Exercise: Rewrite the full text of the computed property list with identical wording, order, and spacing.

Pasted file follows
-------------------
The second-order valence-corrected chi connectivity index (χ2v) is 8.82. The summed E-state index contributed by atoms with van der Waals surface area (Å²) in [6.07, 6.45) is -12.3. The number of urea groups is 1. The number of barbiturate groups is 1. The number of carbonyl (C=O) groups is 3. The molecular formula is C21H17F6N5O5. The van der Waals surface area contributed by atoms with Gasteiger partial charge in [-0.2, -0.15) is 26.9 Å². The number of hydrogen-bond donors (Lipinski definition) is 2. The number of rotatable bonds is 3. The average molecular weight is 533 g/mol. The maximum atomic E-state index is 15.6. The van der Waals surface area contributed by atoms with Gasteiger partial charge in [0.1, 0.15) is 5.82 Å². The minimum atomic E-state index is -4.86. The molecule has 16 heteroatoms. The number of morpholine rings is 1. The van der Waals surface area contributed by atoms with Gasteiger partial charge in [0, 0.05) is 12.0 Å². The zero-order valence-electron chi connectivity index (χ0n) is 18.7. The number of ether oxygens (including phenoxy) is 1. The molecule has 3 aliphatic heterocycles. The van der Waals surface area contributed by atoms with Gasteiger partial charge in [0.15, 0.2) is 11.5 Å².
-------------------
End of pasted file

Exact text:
The second-order valence-corrected chi connectivity index (χ2v) is 8.82. The summed E-state index contributed by atoms with van der Waals surface area (Å²) in [6.07, 6.45) is -12.3. The number of urea groups is 1. The number of barbiturate groups is 1. The number of carbonyl (C=O) groups is 3. The molecular formula is C21H17F6N5O5. The van der Waals surface area contributed by atoms with Gasteiger partial charge in [-0.2, -0.15) is 26.9 Å². The number of hydrogen-bond donors (Lipinski definition) is 2. The number of rotatable bonds is 3. The average molecular weight is 533 g/mol. The maximum atomic E-state index is 15.6. The van der Waals surface area contributed by atoms with Gasteiger partial charge in [0.1, 0.15) is 5.82 Å². The minimum atomic E-state index is -4.86. The molecule has 16 heteroatoms. The number of morpholine rings is 1. The van der Waals surface area contributed by atoms with Gasteiger partial charge in [0, 0.05) is 12.0 Å². The zero-order valence-electron chi connectivity index (χ0n) is 18.7. The number of ether oxygens (including phenoxy) is 1. The molecule has 3 aliphatic heterocycles. The van der Waals surface area contributed by atoms with Gasteiger partial charge in [0.15, 0.2) is 11.5 Å².